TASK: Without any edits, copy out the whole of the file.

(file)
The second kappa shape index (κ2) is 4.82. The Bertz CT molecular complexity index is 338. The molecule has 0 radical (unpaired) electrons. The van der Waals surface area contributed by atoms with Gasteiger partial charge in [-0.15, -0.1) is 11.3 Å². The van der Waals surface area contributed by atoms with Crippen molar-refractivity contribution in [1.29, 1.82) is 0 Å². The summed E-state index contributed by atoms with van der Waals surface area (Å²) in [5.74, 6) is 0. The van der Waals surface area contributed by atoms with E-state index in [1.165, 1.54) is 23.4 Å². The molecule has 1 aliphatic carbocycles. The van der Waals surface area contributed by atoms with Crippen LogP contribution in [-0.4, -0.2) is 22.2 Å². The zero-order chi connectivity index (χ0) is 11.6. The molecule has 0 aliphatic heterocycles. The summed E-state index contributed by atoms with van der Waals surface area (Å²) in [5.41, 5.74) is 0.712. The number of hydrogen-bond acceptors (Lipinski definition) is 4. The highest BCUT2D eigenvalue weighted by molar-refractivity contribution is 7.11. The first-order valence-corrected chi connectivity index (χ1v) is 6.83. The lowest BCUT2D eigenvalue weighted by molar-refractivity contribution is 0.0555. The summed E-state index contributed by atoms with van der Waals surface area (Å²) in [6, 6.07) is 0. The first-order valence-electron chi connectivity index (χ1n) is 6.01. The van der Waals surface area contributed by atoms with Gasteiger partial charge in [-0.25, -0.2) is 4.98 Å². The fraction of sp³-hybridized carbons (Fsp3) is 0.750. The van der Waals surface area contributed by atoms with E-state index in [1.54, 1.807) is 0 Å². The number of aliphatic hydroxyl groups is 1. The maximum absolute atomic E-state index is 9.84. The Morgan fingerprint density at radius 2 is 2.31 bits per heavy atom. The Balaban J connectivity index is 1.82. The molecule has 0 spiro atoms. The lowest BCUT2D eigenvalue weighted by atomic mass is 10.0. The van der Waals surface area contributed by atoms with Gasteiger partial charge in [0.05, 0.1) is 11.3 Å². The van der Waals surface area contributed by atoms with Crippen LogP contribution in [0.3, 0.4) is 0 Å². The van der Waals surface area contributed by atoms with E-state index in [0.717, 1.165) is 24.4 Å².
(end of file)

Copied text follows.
The second kappa shape index (κ2) is 4.82. The Bertz CT molecular complexity index is 338. The molecule has 0 radical (unpaired) electrons. The van der Waals surface area contributed by atoms with Gasteiger partial charge in [-0.15, -0.1) is 11.3 Å². The van der Waals surface area contributed by atoms with Crippen molar-refractivity contribution in [1.29, 1.82) is 0 Å². The summed E-state index contributed by atoms with van der Waals surface area (Å²) in [5.74, 6) is 0. The van der Waals surface area contributed by atoms with E-state index in [1.165, 1.54) is 23.4 Å². The molecule has 1 aliphatic carbocycles. The van der Waals surface area contributed by atoms with Crippen LogP contribution in [-0.4, -0.2) is 22.2 Å². The zero-order chi connectivity index (χ0) is 11.6. The molecule has 0 aliphatic heterocycles. The summed E-state index contributed by atoms with van der Waals surface area (Å²) in [5.41, 5.74) is 0.712. The number of hydrogen-bond acceptors (Lipinski definition) is 4. The highest BCUT2D eigenvalue weighted by molar-refractivity contribution is 7.11. The first-order valence-corrected chi connectivity index (χ1v) is 6.83. The lowest BCUT2D eigenvalue weighted by molar-refractivity contribution is 0.0555. The summed E-state index contributed by atoms with van der Waals surface area (Å²) in [6, 6.07) is 0. The first-order valence-electron chi connectivity index (χ1n) is 6.01. The van der Waals surface area contributed by atoms with Gasteiger partial charge in [-0.25, -0.2) is 4.98 Å². The fraction of sp³-hybridized carbons (Fsp3) is 0.750. The van der Waals surface area contributed by atoms with E-state index in [1.54, 1.807) is 0 Å². The number of aliphatic hydroxyl groups is 1. The maximum absolute atomic E-state index is 9.84. The Morgan fingerprint density at radius 2 is 2.31 bits per heavy atom. The Balaban J connectivity index is 1.82. The molecule has 0 spiro atoms. The lowest BCUT2D eigenvalue weighted by atomic mass is 10.0. The van der Waals surface area contributed by atoms with Gasteiger partial charge in [0.05, 0.1) is 11.3 Å². The van der Waals surface area contributed by atoms with Crippen LogP contribution in [0.3, 0.4) is 0 Å². The van der Waals surface area contributed by atoms with E-state index in [0.717, 1.165) is 24.4 Å².